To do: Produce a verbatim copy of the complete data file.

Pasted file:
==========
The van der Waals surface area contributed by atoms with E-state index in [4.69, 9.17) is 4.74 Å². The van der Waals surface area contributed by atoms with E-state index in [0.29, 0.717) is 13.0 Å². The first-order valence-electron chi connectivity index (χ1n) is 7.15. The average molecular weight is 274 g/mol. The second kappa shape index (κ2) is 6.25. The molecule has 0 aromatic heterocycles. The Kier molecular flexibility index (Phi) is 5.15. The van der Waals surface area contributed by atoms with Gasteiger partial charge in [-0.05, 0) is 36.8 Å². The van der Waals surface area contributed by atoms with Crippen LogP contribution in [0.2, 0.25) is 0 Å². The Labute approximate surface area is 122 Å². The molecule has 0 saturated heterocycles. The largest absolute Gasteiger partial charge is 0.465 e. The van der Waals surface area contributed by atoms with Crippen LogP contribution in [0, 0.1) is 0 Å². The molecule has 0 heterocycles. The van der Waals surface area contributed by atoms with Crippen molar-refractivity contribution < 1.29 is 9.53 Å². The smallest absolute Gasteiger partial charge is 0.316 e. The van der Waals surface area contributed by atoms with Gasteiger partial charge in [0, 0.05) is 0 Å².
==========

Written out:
The van der Waals surface area contributed by atoms with E-state index in [4.69, 9.17) is 4.74 Å². The van der Waals surface area contributed by atoms with E-state index in [0.29, 0.717) is 13.0 Å². The first-order valence-electron chi connectivity index (χ1n) is 7.15. The average molecular weight is 274 g/mol. The second kappa shape index (κ2) is 6.25. The molecule has 0 aromatic heterocycles. The Kier molecular flexibility index (Phi) is 5.15. The van der Waals surface area contributed by atoms with Gasteiger partial charge in [-0.05, 0) is 36.8 Å². The van der Waals surface area contributed by atoms with Crippen LogP contribution in [0.2, 0.25) is 0 Å². The Labute approximate surface area is 122 Å². The molecule has 0 saturated heterocycles. The largest absolute Gasteiger partial charge is 0.465 e. The van der Waals surface area contributed by atoms with Crippen LogP contribution in [0, 0.1) is 0 Å². The molecule has 0 heterocycles. The van der Waals surface area contributed by atoms with Crippen molar-refractivity contribution < 1.29 is 9.53 Å². The smallest absolute Gasteiger partial charge is 0.316 e. The van der Waals surface area contributed by atoms with Gasteiger partial charge in [0, 0.05) is 0 Å².